Opportunistic Salpingectomy During Hysterectomy: Upsides and Downsides

Peter Kovacs, MD, PhD


March 20, 2019

Hysterectomy: Take the Tubes Too?

Hysterectomy, for the management of such benign conditions as fibroids, menometrorrhagia, and endometrial hyperplasia, is among the most common gynecologic surgeries. It can be performed vaginally or via the abdominal route (laparotomy or laparoscopy). At the time of surgery, other pelvic organs (fallopian tubes, ovaries) can be inspected and removed, if indicated. An unhealthy fallopian tube affected by previous salpingitis is typically removed.

Over the years, a debate has surrounded the question of what to do with healthy fallopian tubes at the time of hysterectomy for benign indications.

What's the downside of bilateral salpingectomy at the time of hysterectomy?

Outcomes of Bilateral Salpingectomy

A recent study[1] evaluated the incidence of menopausal symptoms and surgical complications following bilateral salpingectomy at the time of hysterectomy.

This retrospective cohort study included 4906 women who underwent abdominal or laparoscopic hysterectomy between 2013 and 2016, with postoperative follow-up for a year. New-onset menopausal symptoms and postoperative complication rates were identified. Bilateral salpingectomy was performed in 37.8% of the hysterectomies executed in 2016.

The women who chose to have their tubes removed were slightly older and had higher parity. The hospital stay was longer by 0.1 day after bilateral salpingectomy, a statistically significant difference.

After 1 year of follow-up, minor complications were more frequent in women who had their tubes removed (adjusted relative risk [aRR], 1.35; 95% confidence interval [CI], 1.01-1.83). Rates of menopausal symptoms were similar between the two groups before but not after surgery. One year postoperatively, menopausal symptoms were more common in the hysterectomy + bilateral salpingectomy group compared with the hysterectomy-only group (aRR, 1.33; 95% CI, 1.04-1.69). The onset of symptoms was age-dependent and the risk was significantly increased in women aged 44 to 49 years (aRR, 1.53; 95% CI, 1.06-2.20).

The study's conclusion was that women undergoing bilateral salpingectomy at the time of hysterectomy were at higher risk for minor surgical complications and menopausal symptoms postoperatively.


Ovarian cancer is the 8th most common cancer among women, with a lifetime risk of 1.3%.[2] The median age at diagnosis is 63 years.[2] Early cancer is rarely associated with specific symptoms and there are no screening tests with good predictive value.[3] Therefore, most cancers are diagnosed at an advanced stage, when treatments have poor efficacy.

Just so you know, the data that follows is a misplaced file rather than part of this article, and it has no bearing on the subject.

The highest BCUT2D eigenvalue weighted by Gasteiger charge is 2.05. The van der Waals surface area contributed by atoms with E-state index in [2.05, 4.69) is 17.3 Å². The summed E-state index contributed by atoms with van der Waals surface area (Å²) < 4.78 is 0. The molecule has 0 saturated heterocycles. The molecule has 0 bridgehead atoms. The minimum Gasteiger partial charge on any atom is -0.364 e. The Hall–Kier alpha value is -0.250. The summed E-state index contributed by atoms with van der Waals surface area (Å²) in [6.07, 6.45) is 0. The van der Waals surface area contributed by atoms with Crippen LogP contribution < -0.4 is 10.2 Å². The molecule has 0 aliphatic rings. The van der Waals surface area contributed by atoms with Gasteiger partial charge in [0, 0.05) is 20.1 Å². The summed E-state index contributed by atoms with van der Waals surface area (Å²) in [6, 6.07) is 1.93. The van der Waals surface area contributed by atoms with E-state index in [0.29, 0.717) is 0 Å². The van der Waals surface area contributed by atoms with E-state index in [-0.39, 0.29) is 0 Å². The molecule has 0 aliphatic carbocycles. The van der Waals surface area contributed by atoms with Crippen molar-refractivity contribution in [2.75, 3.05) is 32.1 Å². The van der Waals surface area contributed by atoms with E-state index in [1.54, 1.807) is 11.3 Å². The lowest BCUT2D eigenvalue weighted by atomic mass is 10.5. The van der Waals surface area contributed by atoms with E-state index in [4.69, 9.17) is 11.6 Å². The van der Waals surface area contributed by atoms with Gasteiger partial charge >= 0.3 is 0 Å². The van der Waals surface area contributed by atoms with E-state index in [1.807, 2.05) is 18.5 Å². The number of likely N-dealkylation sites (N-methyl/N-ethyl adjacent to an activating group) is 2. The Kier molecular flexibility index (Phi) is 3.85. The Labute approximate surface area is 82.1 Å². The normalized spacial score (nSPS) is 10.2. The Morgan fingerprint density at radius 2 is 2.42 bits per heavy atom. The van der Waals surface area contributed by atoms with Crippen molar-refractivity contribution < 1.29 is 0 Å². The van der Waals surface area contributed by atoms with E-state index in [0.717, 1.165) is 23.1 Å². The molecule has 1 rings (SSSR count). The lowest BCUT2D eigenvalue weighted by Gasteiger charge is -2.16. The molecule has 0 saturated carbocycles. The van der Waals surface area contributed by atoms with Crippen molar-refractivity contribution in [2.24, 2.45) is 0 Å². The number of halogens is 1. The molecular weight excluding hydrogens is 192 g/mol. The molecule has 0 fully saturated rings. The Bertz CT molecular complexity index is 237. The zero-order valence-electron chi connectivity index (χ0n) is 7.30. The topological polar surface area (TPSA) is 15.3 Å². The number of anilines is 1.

Known risks for ovarian cancer include both reproductive and genetic factors.[4] Bilateral oophorectomy upon completing childbearing in high-risk cases has been shown to significantly reduce the ovarian cancer risk, but the endocrine activity of the ovaries is removed as well.[3]

Some epithelial cancers, especially serous ovarian cancers, are thought to originate from the fimbriated end of the fallopian tubes. It has been proposed and shown that salpingectomy alone can reduce the risk for ovarian cancer.[5] However, salpingectomy may affect ovarian function through compromised blood flow and ischemic damage.

Postoperative ovarian function can be assessed with hormonal markers (antimüllerian hormone, follicle-stimulating hormone), but so far no negative impact was shown.[6] However, postsurgical ovarian activity can be evaluated by the occurrence of symptoms associated with reduced hormonal activity. This register-based study found that women who had their tubes taken out at the time of hysterectomy were more likely to develop menopausal symptoms indicating ovarian dysfunction. This was especially true among perimenopausal women (44-49 years), when the ovarian reserve is likely to be low to begin with.

It is yet to be determined whether the overall benefit of reducing the risk for a rare cancer associated with high mortality outweighs the risk of accelerating the menopausal changes that influence health and quality of life. Cost-benefit analysis may further guide these decisions. For now, women who need a hysterectomy should be advised that benefits as well as risks are associated with opportunistic salpingectomy. Individual risk for ovarian cancer should be assessed and taken into consideration when recommendations are made.

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